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Every dog owner knows that dogs will put almost anything in their mouths, and since they are often completely phased by Christmas trees, it is completely logical for you to wonder whether they are poisonous to dogs.
The answer to this question, “Are Christmas trees poisonous to dogs or not?” is, of course, more complicated than a simple yes or no.
Christmas trees themselves are not poisonous to dogs.
However, oils from fir trees can be mildly toxic and cause slight stomach problems and mouth irritations in dogs.
Needles on these trees can also be extremely dangerous.
Also, keep in mind that it's not just the plants and foods around your home that can be seen as edible by your pet.
Dogs — and puppies especially — are attracted to shiny objects, small trinkets, and many other decorative objects that you may hang on your Christmas trees.
While they aren't edible, Christmas lights and the decorations dangling from a tree and garland can be very dangerous to your pet as well.
These things will tear or puncture the dog's digestive tract.
They could also cause a bowel obstruction, which will either result in death or a very costly surgery to remove the blockage, among other health issues.
When you consider everything that goes in and around the Christmas tree, it is safe to say that the best course of action is to keep your dog away from it.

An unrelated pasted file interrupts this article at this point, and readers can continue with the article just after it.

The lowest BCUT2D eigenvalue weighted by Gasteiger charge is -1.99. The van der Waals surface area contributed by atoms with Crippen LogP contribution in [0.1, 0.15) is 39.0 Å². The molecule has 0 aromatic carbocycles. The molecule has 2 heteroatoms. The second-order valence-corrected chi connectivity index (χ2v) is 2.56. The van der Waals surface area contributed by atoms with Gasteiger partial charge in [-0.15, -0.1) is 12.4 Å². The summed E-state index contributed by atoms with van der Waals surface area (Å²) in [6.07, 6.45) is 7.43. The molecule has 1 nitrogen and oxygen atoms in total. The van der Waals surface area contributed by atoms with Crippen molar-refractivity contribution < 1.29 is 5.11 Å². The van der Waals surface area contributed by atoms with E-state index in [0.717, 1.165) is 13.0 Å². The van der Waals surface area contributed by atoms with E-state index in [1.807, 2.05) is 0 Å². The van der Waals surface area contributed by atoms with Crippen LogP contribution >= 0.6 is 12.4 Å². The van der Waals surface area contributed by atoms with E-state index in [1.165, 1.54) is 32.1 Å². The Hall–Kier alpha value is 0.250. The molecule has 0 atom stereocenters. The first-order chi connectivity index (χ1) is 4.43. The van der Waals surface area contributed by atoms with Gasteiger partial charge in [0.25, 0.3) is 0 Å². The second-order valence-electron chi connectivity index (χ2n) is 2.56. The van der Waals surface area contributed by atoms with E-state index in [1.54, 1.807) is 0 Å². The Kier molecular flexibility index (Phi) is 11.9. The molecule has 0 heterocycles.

When you're decorating for any holiday, be aware of what your dog will have access to. Ensure that anything that could harm him is up high and secured.
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So, are Christmas trees poisonous to dogs? No, they're not, but it's not an accurate way of looking at this.
There's more that goes on and around Christmas trees that pet owners should be aware of because it may pose a danger to dogs, such as commonly used Christmas decorations that could be very harmful to our canine companions and how to keep your dogs away from Christmas trees.
Are Christmas Trees Poisonous to Dogs?
How Poisonous are Christmas Trees?
The fir trees (as well as spruce and pine trees, which are also used as Christmas trees) are not poisonous to dogs.
However, their oils and needles can be hazardous and cause health issues like stomach aches, mouth burns, or irritations if your dog swallows them or chews them.
If you are able to choose a non-shedding Christmas tree or an artificial Christmas tree, do that.
They are safer for dogs, and you can save yourself from worrying at all.
Other Christmas Dangers for Dogs
On the other hand, some of the things that are used as decorations or to keep the Christmas tree alive and well can be very poisonous to dogs.
You should know exactly what can cause problems.
While there are plenty of safe decorations for dogs, many other common Christmas dangers for dogs that you're likely to encounter include:
In Christian tradition, the spines represent the crown of thorns, and the red berries represent the blood of Christ.
It is a rather beautiful plant, but it is also very dangerous for your pooch.
Holly is considered to be very poisonous to dogs. However, since it has an extremely bitter taste and sharp leaves, dogs will most likely stay away from it.
Still, even a small quantity of this plant is enough to make your dog pretty sick.